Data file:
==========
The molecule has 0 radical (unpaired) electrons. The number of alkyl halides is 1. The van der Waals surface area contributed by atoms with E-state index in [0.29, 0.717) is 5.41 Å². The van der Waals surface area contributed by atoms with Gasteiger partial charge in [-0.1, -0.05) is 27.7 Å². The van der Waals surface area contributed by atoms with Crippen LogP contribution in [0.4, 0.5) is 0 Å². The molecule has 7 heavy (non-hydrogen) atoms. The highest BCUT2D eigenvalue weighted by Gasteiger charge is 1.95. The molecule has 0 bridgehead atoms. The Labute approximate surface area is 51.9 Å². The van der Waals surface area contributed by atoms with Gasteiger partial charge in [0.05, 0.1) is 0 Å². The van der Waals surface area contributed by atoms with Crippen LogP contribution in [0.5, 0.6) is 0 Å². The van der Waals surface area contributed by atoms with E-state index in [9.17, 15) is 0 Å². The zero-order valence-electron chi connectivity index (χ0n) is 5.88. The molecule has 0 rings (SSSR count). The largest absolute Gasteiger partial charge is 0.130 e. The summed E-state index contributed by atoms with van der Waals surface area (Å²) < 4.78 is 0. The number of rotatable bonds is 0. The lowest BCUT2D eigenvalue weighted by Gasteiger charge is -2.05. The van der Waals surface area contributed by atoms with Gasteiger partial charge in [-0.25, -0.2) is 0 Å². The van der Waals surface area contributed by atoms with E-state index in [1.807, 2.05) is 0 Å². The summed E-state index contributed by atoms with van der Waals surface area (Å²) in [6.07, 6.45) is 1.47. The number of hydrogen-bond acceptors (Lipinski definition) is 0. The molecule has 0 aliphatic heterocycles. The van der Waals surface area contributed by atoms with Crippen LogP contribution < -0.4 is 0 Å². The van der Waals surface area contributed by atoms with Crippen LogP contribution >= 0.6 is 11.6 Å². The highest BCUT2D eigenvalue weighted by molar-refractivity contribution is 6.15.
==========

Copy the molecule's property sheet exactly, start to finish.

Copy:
The molecule has 0 radical (unpaired) electrons. The number of alkyl halides is 1. The van der Waals surface area contributed by atoms with E-state index in [0.29, 0.717) is 5.41 Å². The van der Waals surface area contributed by atoms with Gasteiger partial charge in [-0.1, -0.05) is 27.7 Å². The van der Waals surface area contributed by atoms with Crippen LogP contribution in [0.4, 0.5) is 0 Å². The molecule has 7 heavy (non-hydrogen) atoms. The highest BCUT2D eigenvalue weighted by Gasteiger charge is 1.95. The molecule has 0 bridgehead atoms. The Labute approximate surface area is 51.9 Å². The van der Waals surface area contributed by atoms with Gasteiger partial charge in [0.05, 0.1) is 0 Å². The van der Waals surface area contributed by atoms with Crippen LogP contribution in [0.5, 0.6) is 0 Å². The van der Waals surface area contributed by atoms with E-state index in [9.17, 15) is 0 Å². The zero-order valence-electron chi connectivity index (χ0n) is 5.88. The molecule has 0 rings (SSSR count). The largest absolute Gasteiger partial charge is 0.130 e. The summed E-state index contributed by atoms with van der Waals surface area (Å²) < 4.78 is 0. The number of rotatable bonds is 0. The lowest BCUT2D eigenvalue weighted by Gasteiger charge is -2.05. The van der Waals surface area contributed by atoms with Gasteiger partial charge in [-0.25, -0.2) is 0 Å². The van der Waals surface area contributed by atoms with E-state index in [1.807, 2.05) is 0 Å². The summed E-state index contributed by atoms with van der Waals surface area (Å²) in [6.07, 6.45) is 1.47. The number of hydrogen-bond acceptors (Lipinski definition) is 0. The molecule has 0 aliphatic heterocycles. The van der Waals surface area contributed by atoms with Crippen LogP contribution < -0.4 is 0 Å². The van der Waals surface area contributed by atoms with Crippen LogP contribution >= 0.6 is 11.6 Å². The highest BCUT2D eigenvalue weighted by molar-refractivity contribution is 6.15.